If an immersive experience is to be believable, it has to look the part and our team of artists have been hard at work building detail into the world our clients see. Here they sum up their week in a regular feature that explores our work.
Slava – Lead 3D Artist
This week most of my time was spent improving a 3D model of a vehicle used by Highways England Traffic Officers. The aim was to reproduce more accurately the Land Rover model used, focussing mostly on texture details, in particular the reflective stickers familiar to all drivers.
Using various photos of real vehicles, allows me to make all the textures technically accurate, while maintaining reasonably high resolution. In Virtual Reality users can come get as close as they wish to objects and any imperfections, including pixelation, are easily noticeable.
Any obvious discrepancy with the “Real World” model may also ruin a user’s impression of them being part of a real world, not a virtual one. I also spent time optimising textures for better performance, making as few final files as possible.
Stefano – 3D Artist
This week I spent time learning more details of Sourcetree and Jira, our chosen project tracking software. I also spent time looking further into Unity’s terrain creation toolkit, which I’m using to enrich the actual project terrain.
On a related project, I worked on bespoke animated gloves to get something personalised for our purposes. I modified the geometry, colour texture and normal maps in Photoshop to make it similar to classic black leather gloves while maintaining unaltered the original rig, skinning, animation set and functionalities in Unity.
Not every solution is simple, so I researched and found a better way to have a hexagonal faced Orb with no ugly seams on textures. I had to obtain the actual geometry of hexagonal faces, which proved a nice challenge, to allow us to use a very, very small and light texture that maps each face.
Any gaps in my working week were spent working on a few texture improvements to the virtual road network used by Highways England to train Traffic Officers.
Cat – Lead Programmer
One of our ongoing solution builds is very dialogue-heavy, so we’re using ”Dialogue Trees” to build interactive conversations the user can have with our characters.
For the first prototype we used a simple but labour-intensive method for construction of these trees, as our test tree only had a few nodes in it. However, in the full solution we’ll have much larger conversations with nearly a hundred individual nodes, so we need a better way of putting them together.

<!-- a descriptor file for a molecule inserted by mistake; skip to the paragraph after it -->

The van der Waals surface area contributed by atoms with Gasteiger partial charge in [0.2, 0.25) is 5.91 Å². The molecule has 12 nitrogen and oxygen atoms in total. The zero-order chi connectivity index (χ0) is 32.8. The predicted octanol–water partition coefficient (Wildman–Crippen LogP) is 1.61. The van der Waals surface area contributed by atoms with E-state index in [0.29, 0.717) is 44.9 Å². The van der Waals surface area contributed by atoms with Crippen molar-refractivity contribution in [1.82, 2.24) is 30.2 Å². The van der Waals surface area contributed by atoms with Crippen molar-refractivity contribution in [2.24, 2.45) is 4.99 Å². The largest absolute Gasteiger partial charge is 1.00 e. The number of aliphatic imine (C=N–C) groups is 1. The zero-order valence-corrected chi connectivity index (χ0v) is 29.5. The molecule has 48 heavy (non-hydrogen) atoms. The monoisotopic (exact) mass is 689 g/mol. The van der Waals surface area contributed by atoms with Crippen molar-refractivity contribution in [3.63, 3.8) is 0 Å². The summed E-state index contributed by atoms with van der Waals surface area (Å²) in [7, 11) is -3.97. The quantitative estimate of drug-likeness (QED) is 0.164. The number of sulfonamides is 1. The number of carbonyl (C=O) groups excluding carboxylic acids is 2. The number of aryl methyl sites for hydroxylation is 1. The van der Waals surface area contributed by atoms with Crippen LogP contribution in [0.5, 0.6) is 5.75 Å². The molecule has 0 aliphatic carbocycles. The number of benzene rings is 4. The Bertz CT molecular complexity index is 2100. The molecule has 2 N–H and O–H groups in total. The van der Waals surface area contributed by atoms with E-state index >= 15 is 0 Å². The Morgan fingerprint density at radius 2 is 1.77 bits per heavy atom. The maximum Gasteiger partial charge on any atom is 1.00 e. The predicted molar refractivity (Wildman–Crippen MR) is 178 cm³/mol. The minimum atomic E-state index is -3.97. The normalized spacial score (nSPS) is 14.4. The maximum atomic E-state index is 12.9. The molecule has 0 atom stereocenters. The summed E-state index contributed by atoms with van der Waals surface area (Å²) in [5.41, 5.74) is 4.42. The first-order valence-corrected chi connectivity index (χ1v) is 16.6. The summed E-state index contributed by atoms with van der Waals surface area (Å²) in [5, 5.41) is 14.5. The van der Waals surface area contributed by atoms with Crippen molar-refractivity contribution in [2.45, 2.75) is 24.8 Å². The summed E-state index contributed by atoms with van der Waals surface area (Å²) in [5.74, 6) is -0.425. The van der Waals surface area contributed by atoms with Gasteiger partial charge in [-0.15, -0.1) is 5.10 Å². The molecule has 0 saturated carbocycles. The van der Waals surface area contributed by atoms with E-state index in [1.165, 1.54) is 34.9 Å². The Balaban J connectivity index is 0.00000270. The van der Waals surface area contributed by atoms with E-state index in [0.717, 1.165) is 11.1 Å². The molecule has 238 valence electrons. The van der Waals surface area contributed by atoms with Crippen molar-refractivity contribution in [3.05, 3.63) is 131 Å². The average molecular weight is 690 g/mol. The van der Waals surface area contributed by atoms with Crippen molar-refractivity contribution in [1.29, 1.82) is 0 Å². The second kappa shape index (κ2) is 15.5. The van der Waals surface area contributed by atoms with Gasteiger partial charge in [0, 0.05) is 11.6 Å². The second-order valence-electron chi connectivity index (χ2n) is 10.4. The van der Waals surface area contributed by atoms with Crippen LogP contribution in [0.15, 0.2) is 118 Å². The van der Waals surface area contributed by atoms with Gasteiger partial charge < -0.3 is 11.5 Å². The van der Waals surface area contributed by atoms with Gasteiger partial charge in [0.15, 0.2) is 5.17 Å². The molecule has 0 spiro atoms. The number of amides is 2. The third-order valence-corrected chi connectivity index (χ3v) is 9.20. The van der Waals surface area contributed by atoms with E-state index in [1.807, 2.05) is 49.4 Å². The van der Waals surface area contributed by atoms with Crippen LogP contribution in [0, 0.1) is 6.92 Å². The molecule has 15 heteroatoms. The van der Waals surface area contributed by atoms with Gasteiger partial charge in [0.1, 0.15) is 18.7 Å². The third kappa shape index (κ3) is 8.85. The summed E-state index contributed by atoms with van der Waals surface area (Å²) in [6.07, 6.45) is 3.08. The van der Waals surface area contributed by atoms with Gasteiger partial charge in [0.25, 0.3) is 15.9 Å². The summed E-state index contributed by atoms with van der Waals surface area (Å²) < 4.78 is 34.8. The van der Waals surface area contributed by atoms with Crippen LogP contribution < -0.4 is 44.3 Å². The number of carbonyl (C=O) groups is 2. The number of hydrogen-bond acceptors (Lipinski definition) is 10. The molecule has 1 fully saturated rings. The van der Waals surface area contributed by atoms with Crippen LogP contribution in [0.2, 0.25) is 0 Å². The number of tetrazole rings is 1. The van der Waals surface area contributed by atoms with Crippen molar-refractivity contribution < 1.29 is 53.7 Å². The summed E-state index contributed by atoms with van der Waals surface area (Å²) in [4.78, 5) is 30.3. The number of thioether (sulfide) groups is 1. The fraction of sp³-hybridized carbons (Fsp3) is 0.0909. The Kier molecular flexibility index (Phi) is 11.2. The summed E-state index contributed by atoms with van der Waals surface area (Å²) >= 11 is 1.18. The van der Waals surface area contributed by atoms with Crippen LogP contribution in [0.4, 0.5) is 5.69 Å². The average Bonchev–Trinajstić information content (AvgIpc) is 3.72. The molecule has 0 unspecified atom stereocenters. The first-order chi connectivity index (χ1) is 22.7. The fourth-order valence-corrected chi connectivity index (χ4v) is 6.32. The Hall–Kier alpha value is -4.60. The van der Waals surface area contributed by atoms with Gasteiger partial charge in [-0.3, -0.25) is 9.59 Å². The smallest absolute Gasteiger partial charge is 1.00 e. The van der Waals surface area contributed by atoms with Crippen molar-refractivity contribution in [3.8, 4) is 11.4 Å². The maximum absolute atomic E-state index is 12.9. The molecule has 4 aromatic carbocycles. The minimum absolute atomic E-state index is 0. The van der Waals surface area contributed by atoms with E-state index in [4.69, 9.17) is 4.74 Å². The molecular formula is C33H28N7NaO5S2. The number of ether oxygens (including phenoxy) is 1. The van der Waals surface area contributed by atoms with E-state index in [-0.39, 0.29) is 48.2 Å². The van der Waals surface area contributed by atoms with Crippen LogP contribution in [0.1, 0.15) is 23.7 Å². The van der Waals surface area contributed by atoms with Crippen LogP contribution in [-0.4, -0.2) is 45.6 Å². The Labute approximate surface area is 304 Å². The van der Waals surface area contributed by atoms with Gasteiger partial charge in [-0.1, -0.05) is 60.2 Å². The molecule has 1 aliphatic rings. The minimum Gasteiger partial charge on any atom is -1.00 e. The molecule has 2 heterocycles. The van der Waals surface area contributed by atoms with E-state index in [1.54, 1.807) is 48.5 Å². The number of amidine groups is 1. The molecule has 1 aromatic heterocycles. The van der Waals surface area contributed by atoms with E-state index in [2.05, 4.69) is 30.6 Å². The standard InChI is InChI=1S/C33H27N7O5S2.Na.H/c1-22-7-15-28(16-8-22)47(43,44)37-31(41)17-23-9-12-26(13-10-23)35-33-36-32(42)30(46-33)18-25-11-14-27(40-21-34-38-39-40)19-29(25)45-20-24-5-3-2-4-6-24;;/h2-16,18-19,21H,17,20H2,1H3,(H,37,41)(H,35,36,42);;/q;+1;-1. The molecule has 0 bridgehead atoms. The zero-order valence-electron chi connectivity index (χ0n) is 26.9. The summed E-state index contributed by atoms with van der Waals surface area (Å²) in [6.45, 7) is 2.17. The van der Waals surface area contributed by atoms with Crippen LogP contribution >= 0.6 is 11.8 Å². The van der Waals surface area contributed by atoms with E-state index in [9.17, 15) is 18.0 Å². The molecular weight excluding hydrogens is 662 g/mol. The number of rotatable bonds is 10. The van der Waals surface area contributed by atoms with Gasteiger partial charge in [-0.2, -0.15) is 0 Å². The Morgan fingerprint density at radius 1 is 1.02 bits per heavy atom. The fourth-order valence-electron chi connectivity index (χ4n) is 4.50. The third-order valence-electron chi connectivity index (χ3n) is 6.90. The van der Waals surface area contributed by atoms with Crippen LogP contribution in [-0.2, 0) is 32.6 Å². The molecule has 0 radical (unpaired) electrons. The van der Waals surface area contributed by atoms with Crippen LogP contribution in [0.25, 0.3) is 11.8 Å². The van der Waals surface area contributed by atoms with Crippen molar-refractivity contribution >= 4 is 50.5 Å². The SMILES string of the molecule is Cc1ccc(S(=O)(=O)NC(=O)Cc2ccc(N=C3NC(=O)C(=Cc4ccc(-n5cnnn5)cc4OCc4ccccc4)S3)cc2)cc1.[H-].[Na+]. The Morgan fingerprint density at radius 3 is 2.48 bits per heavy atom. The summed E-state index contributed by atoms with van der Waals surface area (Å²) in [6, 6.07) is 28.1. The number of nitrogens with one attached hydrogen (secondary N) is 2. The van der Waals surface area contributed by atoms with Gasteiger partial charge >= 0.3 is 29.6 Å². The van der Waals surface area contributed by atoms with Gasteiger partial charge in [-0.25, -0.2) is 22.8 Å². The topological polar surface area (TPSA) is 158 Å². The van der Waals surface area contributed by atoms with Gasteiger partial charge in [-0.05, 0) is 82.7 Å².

Tree structures are well-understood in computer science, so I was able to find a package providing the ability to link nodes together into a graph. Working with this, I built a tool to let us put together trees in a visual way instead of painstakingly linking them together.
Having developed this tool should substantially reduce the testing requirement, as we’ll now be able to verify it’s correct by looking at the tree instead of exhaustively testing every path through the conversation. A heavy week, but ultimately a valuable one.
Sergio – Programmer
This week I have been focussing on research and development into virtual reality user experience (UX) and user interface (UI).
UI has an essential role in the process of developing good VR experiences. While traditional UI designers are used to working with 2D spaces and flat shapes, in VR we are presented with a greater sense of depth, and this allows us to create user experiences that may never have been created before. Now we are responsible for building our design language.
During the past weeks, I was testing different designs and approaches for UI in VR, and I came to realise there is no simple solution for all occasions. Instead, each design can depend on several factors:
- the purpose of the experience
- the amount of information to be displayed
- the target user age
- the technology used
Fundamentally, UI must be structured, intuitive and have interpretive behaviour. The user must find it easy to use and receive some form of satisfaction while navigating in it.
At the same time, as UI in VR can create a positive experience, it can also bring some adverse physiological effects:
- Any robust locomotion is the primary thing that creates discomfort in UI (e.g. Scrolling).
- Colours like pure white or black can create eye strain and decrease readability.
We understand there is a lot to learn and part of the solution to finding the right UI design is to test it with different users (Clients or Community) who can help us refine the approach.
Keeping control like herding cats
And of course, relaying every step taken in every project to our clients fell to our Programme Manager, Josh Thompson, who was too busy to tell us what he got up to this week. Typically, it will have involved a lot of emails, a lot of miles and a lot of tea. We’ll get to Josh next week.
I’m just the Administrator for the MXT machine really and this week I spent time drafting job descriptions for the new roles we need to fulfil, further filling the Jellybean Jar (credit to my old boss for that one) with new projects, and generally refining my knowledge of our national rail network.
There is growing interest, to say the least, in the solutions we devise and deliver, which is excellent news for MXTreality as a business, but it gives me the headache of matching resources to projects – still, nice problem to have.